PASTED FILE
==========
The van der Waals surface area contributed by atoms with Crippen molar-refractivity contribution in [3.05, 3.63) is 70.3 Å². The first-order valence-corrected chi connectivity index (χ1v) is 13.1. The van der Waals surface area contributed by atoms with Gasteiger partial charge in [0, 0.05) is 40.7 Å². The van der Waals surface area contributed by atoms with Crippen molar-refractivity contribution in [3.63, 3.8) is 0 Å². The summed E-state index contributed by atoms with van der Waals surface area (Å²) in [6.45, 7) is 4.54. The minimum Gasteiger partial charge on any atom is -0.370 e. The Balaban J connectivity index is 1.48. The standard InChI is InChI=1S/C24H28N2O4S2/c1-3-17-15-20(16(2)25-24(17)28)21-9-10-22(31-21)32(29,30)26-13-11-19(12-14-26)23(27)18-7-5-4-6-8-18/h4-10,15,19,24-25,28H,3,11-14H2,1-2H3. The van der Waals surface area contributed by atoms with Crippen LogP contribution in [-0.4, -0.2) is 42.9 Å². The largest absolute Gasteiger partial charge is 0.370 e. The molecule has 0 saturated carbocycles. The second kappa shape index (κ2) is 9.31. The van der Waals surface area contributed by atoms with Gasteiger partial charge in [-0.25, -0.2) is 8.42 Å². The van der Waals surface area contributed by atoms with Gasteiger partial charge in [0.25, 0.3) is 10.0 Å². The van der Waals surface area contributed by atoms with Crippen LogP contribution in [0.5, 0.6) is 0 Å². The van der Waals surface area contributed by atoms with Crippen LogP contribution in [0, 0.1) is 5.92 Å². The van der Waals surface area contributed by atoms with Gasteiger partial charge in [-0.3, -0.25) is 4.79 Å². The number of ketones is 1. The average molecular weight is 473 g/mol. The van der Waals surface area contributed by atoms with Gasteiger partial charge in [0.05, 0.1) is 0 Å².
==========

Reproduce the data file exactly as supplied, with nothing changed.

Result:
The van der Waals surface area contributed by atoms with Crippen molar-refractivity contribution in [3.05, 3.63) is 70.3 Å². The first-order valence-corrected chi connectivity index (χ1v) is 13.1. The van der Waals surface area contributed by atoms with Gasteiger partial charge in [0, 0.05) is 40.7 Å². The van der Waals surface area contributed by atoms with Crippen molar-refractivity contribution in [3.63, 3.8) is 0 Å². The summed E-state index contributed by atoms with van der Waals surface area (Å²) in [6.45, 7) is 4.54. The minimum Gasteiger partial charge on any atom is -0.370 e. The Balaban J connectivity index is 1.48. The standard InChI is InChI=1S/C24H28N2O4S2/c1-3-17-15-20(16(2)25-24(17)28)21-9-10-22(31-21)32(29,30)26-13-11-19(12-14-26)23(27)18-7-5-4-6-8-18/h4-10,15,19,24-25,28H,3,11-14H2,1-2H3. The van der Waals surface area contributed by atoms with Crippen LogP contribution in [-0.4, -0.2) is 42.9 Å². The largest absolute Gasteiger partial charge is 0.370 e. The molecule has 0 saturated carbocycles. The second kappa shape index (κ2) is 9.31. The van der Waals surface area contributed by atoms with Gasteiger partial charge in [-0.25, -0.2) is 8.42 Å². The van der Waals surface area contributed by atoms with Gasteiger partial charge in [0.25, 0.3) is 10.0 Å². The van der Waals surface area contributed by atoms with Crippen LogP contribution in [0.5, 0.6) is 0 Å². The van der Waals surface area contributed by atoms with Crippen LogP contribution in [0, 0.1) is 5.92 Å². The van der Waals surface area contributed by atoms with Gasteiger partial charge in [-0.3, -0.25) is 4.79 Å². The number of ketones is 1. The average molecular weight is 473 g/mol. The van der Waals surface area contributed by atoms with Gasteiger partial charge in [0.05, 0.1) is 0 Å².